On election day, Facebook released conclusions from an independent study on how the platform was used to spread disinformation, foment division, and incite violence in Myanmar. Activists called for sustain transparency, independent audits, and commitment to equal enforcement of standards. The report suggests Facebook has struggled to understand Myanmar’s recent violence and has difficulty with communities like Myanmar that do not use Unicode, a consistent encoding across all languages.
- As a private company, does Facebook have an obligation to police disinformation?
- Has Facebook made oppressive regimes more effective?
Facebook has released the conclusions of an independent assessment regarding its role in the recent genocidal violence in Myanmar. In short, the company admits that it previously wasn’t doing enough to prevent its network from “being used to foment division and incite offline violence,” but it argues it’s already begun making the changes necessary to prevent it from happening again. However, while the report shows that the company has made progress in how transparent it is about moderation, it stops short of making any firm commitments about audits like this in the future – a key demand from activists.
Facebook’s handling of the Myanmar crisis has been criticized by everyone from activists to the United Nations. Back in May, a coalition consisting of activists from Myanmar, Syria, and six other countries, made three specific demands of the social network. That coalition called for sustained transparency, an independent and worldwide public audit, and a public commitment to equal enforcement of standards across every territory that Facebook is active in.
Compared to these demands, Facebook’s report is a mixed bag. Since it was conducted by the Business for Social Responsibility, an independent nonprofit organization based in San Francisco, it certainly qualifies as independent, but it stops short of the worldwide audit that the coalition called for. Although Facebook claims to agree with the value of transparently publishing data about enforcement efforts and points toward a recent example covering its Myanmar moderation (it also posted a similar report about Iran), it makes no specific commitments about how regularly it will publish these reports in the future.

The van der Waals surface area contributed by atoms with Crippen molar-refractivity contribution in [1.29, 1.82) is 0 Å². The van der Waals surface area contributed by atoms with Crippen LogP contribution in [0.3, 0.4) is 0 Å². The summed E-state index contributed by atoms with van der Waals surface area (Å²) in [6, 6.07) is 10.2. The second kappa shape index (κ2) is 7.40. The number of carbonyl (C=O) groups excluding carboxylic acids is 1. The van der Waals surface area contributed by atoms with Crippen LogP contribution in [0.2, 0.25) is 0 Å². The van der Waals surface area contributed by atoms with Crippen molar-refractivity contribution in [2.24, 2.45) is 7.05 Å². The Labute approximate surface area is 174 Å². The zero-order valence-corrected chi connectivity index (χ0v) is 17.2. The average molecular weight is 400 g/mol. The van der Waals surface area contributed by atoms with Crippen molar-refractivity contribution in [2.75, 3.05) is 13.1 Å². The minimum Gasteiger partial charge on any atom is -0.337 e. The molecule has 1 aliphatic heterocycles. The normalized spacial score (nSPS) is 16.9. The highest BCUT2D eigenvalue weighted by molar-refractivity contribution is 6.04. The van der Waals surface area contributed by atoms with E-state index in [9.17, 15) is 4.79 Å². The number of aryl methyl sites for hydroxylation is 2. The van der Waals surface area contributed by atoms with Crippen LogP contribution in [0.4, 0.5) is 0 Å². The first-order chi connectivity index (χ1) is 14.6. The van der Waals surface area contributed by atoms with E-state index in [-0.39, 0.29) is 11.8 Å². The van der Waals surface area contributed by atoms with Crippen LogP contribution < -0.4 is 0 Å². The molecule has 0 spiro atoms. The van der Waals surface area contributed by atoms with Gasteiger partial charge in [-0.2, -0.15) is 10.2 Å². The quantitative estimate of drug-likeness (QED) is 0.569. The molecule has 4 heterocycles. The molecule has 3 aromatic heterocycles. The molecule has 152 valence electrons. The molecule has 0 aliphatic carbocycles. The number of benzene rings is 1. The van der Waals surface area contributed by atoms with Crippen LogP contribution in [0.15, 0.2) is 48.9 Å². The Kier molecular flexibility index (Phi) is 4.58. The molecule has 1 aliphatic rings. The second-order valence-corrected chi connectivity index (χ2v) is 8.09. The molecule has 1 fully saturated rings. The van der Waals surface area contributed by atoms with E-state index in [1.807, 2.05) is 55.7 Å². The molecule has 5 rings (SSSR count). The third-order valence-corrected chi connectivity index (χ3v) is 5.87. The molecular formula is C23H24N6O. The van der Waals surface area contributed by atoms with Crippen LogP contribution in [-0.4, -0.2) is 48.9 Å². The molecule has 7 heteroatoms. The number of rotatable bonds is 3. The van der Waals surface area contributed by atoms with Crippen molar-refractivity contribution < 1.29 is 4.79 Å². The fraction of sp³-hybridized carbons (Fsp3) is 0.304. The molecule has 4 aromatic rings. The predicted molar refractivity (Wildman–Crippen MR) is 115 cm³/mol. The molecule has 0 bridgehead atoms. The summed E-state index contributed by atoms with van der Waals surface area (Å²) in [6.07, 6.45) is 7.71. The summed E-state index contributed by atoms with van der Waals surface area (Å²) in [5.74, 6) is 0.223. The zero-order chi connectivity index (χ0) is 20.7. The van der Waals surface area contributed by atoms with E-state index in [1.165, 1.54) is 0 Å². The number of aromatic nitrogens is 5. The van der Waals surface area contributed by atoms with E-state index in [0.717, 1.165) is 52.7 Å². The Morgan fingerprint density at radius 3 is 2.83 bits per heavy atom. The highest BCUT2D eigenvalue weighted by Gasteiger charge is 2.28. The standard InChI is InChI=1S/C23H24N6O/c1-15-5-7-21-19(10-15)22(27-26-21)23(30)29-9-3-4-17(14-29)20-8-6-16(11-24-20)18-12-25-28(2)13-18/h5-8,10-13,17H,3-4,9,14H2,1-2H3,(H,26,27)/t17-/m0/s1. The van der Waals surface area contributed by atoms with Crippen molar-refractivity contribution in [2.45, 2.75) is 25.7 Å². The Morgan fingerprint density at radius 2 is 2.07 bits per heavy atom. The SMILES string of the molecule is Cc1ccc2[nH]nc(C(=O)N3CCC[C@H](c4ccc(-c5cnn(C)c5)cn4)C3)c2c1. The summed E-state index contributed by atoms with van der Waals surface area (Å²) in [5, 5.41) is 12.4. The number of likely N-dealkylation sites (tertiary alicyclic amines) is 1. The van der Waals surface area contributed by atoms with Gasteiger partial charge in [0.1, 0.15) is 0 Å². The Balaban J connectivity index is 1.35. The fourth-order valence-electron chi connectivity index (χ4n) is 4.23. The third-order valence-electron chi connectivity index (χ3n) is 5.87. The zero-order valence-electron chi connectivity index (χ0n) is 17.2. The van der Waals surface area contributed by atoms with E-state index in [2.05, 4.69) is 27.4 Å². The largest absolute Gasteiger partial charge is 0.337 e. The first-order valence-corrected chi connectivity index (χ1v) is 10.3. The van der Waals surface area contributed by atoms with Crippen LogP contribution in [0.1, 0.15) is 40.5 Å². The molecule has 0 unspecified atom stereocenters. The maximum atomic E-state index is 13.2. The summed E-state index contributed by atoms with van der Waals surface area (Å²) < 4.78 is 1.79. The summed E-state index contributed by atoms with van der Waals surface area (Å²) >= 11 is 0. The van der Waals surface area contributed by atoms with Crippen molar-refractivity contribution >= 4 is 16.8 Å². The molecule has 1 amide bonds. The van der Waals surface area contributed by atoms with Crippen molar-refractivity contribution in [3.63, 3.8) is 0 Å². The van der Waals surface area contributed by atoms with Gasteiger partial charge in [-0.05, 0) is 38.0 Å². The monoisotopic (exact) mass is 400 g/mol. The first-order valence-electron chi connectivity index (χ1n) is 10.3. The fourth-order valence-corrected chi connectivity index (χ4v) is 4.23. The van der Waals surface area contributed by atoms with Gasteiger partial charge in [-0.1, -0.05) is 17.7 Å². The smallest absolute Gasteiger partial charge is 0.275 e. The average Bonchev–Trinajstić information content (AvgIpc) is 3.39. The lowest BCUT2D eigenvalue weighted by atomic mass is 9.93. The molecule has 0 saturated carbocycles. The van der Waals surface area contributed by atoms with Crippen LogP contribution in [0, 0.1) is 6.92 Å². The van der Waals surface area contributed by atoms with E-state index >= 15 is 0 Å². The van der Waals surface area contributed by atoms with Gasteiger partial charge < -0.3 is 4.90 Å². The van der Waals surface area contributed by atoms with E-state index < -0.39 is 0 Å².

The coalition’s final demand – that Facebook equally enforces its standards worldwide – is much more difficult to evaluate. Every country is unique, and having equal standards worldwide risks missing crucial pieces of context. For example, Facebook notes Myanmar is one of the largest online communities that hasn’t standardized on Unicode for its text because of its long period of isolation from the outside world. Instead, it uses the Zawgyi typeface, which Facebook claims makes it much harder to detect offending posts. Facebook wants Myanmar to transition to Unicode, and it says it has removed Zawgyi as an option for new users.
Facebook has also created a team dedicated to addressing Myanmar’s specific issues on the platform, and that team includes 99 native Myanmar speakers. The company says it has already taken action on around 64,000 pieces of content from the country for violating its hate speech policies, proactively identifying 63 percent of these posts before they were reported manually. Similar claims about Facebook’s systems’ abilities to automatically flag content have previously been criticized by Myanmar civil society groups that claimed that they uncovered these messages that Facebook’s systems took credit for identifying.